Archive for October, 2008

October 21, 2008

Racial divisions tracking income polarization

Three recent learnings from the Ontario Nonprofit Housing Association conference scared me about the future of our city:

I was sitting through a presentation I had seen a few times, about the growing concentrations of poverty across the city and the high income enclaves that were also emerging, when I was struck to hear how substantially these aligned with the emerging racial division in the city. Just as income has polarized even over the past five years, so have the racial divisions. Neighbourhoods which were mainly white at the 2001 census are now likely to be even more white, according to research being led by Professor David Hulchanski at the University of Toronto.

So, the next morning, as I sat through an anti-racism workshop at the same conference, we were asked if we saw evidence of racism in our communities. Hulchanski’s work shows that, as the city’s foreign-born population now hits 50% of residents and people of colour will soon be a majority of the population, many white people, especially those living in high income areas, are less and less likely to have contact in their day-to-day lives with those from another racial background.

Finally, in another session, we talked about the dynamics of what happens when mixed neighbourhoods disappear. Like the idea of supermajorites, as described by political scientists, when populations become more homogenous and ideas and social mores are not challenged, they tend to become more extreme in their positions.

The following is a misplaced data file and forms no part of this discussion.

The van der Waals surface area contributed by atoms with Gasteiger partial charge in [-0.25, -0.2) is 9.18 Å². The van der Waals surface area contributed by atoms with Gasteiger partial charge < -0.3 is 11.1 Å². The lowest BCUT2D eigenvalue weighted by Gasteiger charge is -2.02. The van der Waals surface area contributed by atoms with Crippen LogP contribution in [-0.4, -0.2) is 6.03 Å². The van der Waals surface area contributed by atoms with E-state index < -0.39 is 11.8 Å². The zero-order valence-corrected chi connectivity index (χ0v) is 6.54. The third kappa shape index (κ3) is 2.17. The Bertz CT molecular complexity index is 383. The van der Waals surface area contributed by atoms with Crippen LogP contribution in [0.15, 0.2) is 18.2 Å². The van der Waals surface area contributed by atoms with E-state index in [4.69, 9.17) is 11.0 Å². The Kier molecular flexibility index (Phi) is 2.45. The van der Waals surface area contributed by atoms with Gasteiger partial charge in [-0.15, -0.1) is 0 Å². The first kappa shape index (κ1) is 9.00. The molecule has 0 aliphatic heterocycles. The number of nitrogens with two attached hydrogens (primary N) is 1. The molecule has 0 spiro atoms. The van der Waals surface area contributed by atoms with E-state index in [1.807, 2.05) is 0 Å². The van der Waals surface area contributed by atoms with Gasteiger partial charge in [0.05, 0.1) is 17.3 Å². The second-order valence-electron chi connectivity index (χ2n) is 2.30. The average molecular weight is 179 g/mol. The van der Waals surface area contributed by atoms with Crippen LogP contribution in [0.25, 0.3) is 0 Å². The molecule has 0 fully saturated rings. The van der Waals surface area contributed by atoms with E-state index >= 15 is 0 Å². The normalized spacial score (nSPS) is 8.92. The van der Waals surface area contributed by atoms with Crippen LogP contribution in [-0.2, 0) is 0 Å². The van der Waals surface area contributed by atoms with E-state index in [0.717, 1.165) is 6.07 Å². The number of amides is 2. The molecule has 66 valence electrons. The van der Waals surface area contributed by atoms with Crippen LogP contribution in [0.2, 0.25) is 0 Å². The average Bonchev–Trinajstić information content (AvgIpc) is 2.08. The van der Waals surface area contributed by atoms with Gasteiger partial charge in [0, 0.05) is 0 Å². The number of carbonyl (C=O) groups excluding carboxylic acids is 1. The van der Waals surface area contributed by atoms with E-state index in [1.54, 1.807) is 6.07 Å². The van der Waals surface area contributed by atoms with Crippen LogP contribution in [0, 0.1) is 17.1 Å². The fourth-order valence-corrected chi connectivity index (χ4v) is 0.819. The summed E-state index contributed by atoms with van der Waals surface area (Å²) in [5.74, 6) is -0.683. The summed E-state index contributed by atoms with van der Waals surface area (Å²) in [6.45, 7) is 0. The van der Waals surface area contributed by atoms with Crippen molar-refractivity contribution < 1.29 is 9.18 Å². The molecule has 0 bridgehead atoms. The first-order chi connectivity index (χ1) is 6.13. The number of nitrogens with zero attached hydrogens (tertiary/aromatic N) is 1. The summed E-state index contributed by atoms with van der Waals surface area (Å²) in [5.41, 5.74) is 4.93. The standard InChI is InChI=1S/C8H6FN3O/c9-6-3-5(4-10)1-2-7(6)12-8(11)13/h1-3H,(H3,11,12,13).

All this means that urban residents, living within increasingly racially and economically segregated neighbourhoods, will become increasingly isolated and separate in their world views and experience.

As I said, scary.

David Hulchanski’s work can be found at maps of city neighbourhoods with very high concentrations of white and visible minority populations and a recent presentation.

Advertisements
October 9, 2008

City of Toronto Community Services Strategy

The City of Toronto is developing a Community Services Strategy and, on October 7, over 200 representatives from the city’s community agencies were invited to help shape it. Hunkered around tables just north of Flemingdon Park, participants spent the day brainstorming together. City staff gathered the input as it was generated and fed it back at the start of the next rounds of discussion. 

Building on the work of the Strong Neighbourhoods Taskforce (City of Toronto: Strong Neighbourhoods Task Force) and, less acknowledged, the United Way’s Neighbourhood Vitality Index (A Neighbourhood Vitality Index: An Approach to Measuring …), the strategy will look at the services and supports which should be available across Toronto’s neighbourhoods. If a set of benchmarks can be developed that identify missing services and local supports, presumably, the City and others can target resources more effectively. It will also help to answer some City Councillors questions of “when is enough, enough?”  Through this exercise, the answer of “enough” will be more quantifiable – and justifiable.

Research and policy staff have a lot of ground to cover before they bring the initial report to the Community Development and Recreation Committee on November 14. But they have made a good start.

%d bloggers like this: